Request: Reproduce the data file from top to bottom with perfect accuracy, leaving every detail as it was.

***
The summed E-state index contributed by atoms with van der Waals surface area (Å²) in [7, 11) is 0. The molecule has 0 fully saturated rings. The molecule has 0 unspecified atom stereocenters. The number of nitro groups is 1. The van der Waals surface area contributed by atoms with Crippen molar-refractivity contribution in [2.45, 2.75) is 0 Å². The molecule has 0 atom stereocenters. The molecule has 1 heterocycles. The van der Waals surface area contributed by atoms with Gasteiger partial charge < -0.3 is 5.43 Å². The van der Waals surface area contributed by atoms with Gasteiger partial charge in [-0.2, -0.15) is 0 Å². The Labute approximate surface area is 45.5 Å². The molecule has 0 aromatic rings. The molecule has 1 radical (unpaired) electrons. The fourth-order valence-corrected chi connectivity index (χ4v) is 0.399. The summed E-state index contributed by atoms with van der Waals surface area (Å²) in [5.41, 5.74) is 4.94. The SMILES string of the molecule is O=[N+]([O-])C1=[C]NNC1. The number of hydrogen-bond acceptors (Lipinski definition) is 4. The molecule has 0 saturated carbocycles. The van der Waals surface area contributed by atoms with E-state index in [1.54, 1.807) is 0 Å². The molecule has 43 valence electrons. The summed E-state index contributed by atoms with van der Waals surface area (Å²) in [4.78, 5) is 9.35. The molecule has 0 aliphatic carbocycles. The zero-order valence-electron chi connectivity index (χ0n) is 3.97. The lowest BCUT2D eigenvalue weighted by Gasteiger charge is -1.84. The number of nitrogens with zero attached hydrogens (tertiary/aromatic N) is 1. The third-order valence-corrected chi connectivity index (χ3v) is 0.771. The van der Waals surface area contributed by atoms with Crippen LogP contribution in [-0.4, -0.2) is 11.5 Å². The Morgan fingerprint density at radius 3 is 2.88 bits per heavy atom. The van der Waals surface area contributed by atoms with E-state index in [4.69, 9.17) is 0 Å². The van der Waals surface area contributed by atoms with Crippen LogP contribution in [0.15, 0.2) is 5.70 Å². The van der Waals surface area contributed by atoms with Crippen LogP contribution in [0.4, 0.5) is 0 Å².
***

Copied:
The summed E-state index contributed by atoms with van der Waals surface area (Å²) in [7, 11) is 0. The molecule has 0 fully saturated rings. The molecule has 0 unspecified atom stereocenters. The number of nitro groups is 1. The van der Waals surface area contributed by atoms with Crippen molar-refractivity contribution in [2.45, 2.75) is 0 Å². The molecule has 0 atom stereocenters. The molecule has 1 heterocycles. The van der Waals surface area contributed by atoms with Gasteiger partial charge < -0.3 is 5.43 Å². The van der Waals surface area contributed by atoms with Gasteiger partial charge in [-0.2, -0.15) is 0 Å². The Labute approximate surface area is 45.5 Å². The molecule has 0 aromatic rings. The molecule has 1 radical (unpaired) electrons. The fourth-order valence-corrected chi connectivity index (χ4v) is 0.399. The summed E-state index contributed by atoms with van der Waals surface area (Å²) in [5.41, 5.74) is 4.94. The SMILES string of the molecule is O=[N+]([O-])C1=[C]NNC1. The number of hydrogen-bond acceptors (Lipinski definition) is 4. The molecule has 0 saturated carbocycles. The van der Waals surface area contributed by atoms with E-state index in [1.54, 1.807) is 0 Å². The molecule has 43 valence electrons. The summed E-state index contributed by atoms with van der Waals surface area (Å²) in [4.78, 5) is 9.35. The molecule has 0 aliphatic carbocycles. The zero-order valence-electron chi connectivity index (χ0n) is 3.97. The lowest BCUT2D eigenvalue weighted by Gasteiger charge is -1.84. The number of nitrogens with zero attached hydrogens (tertiary/aromatic N) is 1. The third-order valence-corrected chi connectivity index (χ3v) is 0.771. The van der Waals surface area contributed by atoms with Crippen LogP contribution in [-0.4, -0.2) is 11.5 Å². The Morgan fingerprint density at radius 3 is 2.88 bits per heavy atom. The van der Waals surface area contributed by atoms with E-state index in [4.69, 9.17) is 0 Å². The van der Waals surface area contributed by atoms with Crippen LogP contribution in [0.15, 0.2) is 5.70 Å². The van der Waals surface area contributed by atoms with Crippen LogP contribution in [0.4, 0.5) is 0 Å².